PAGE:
Table of Contents
These rules apply to the degree of Doctor of Philosophy.
1.1 The Doctor of Philosophy is a higher degree by research doctoral degree where the student either:
i. undertakes a time-based supervised research project, or
ii. presents for examination a body of published work accumulated prior to acceptance into candidature.
2.1 To be accepted for enrolment in a Doctor of Philosophy candidature, an applicant must:
i. have at least one of the following Australian qualifications (which must include studies relevant to the proposed field of research), or the equivalent qualification as approved by the relevant authorised delegate:
- a Bachelors degree with Honours class 1 or 2A
- a Doctor of Medicine with minimum Credit average
- a Graduate Diploma or Masters degree by coursework with a research component of at least 18 units, with an average grade of Distinction or better in the research component
- a Masters by Research degree, and
ii. meet the English language requirements specified by the University, and
iii. satisfy the University that they are reasonably likely to be able to complete the requirements of the award within the maximum duration.
2.2 In addition, to be accepted for enrolment in a Doctor of Philosophy candidature on the basis of Prior Published Work, an applicant must have:
i. completed their qualification under 2.1.i at least three years before their application for candidature for this degree, and
ii. spent at least three years following conferral of the qualifying award substantially engaged in the practice and study of the discipline or related discipline, and
iii. satisfied the University that there is a prima facie case that their prior published work meets the requirement for admission to the award.
2.3 Exceptions to 2.1 and 2.2 can be approved in accordance with the Higher Degrees by Research Policy.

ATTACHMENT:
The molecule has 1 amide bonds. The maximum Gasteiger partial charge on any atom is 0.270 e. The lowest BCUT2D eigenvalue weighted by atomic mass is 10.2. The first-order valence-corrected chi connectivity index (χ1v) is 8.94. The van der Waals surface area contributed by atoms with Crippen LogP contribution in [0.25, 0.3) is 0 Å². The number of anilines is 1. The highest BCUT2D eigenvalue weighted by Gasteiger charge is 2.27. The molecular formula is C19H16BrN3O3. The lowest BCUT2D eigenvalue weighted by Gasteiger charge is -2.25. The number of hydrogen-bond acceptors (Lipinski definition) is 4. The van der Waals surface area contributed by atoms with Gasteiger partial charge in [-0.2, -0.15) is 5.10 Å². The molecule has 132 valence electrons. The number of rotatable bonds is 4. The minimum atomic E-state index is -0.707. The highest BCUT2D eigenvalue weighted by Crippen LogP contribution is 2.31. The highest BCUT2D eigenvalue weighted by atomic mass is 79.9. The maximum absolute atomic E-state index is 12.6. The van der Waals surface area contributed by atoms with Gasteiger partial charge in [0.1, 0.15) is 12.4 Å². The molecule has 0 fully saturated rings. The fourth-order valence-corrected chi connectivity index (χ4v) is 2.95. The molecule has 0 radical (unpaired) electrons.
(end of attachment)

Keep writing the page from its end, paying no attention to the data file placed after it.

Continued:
The purpose of the PhD degree is to provide research training at the highest level and to enable or acknowledge the production of a substantial body of original research that contributes significantly to knowledge and scholarship.
Graduates of PhD degrees will have expert, specialised cognitive, technical and research skills in a discipline area to enable them independently and systematically to demonstrate:
- evidence of an original investigation or testing of ideas
- competence in independent research or experimentation
- a thorough understanding of the appropriate techniques in the field demonstrated both by their application and a thorough review of the literature
- critical use of source material, experimental results (where appropriate), and published works
- appreciation of the relationship of the special theme to the wider field of knowledge
- the capacity to present well-written work
- a higher degree of independence of thought and approach
- a significant original contribution to knowledge
Graduates will apply knowledge and skills to demonstrate autonomy, authoritative judgement, adaptability, and responsibility as an expert and leading scholar.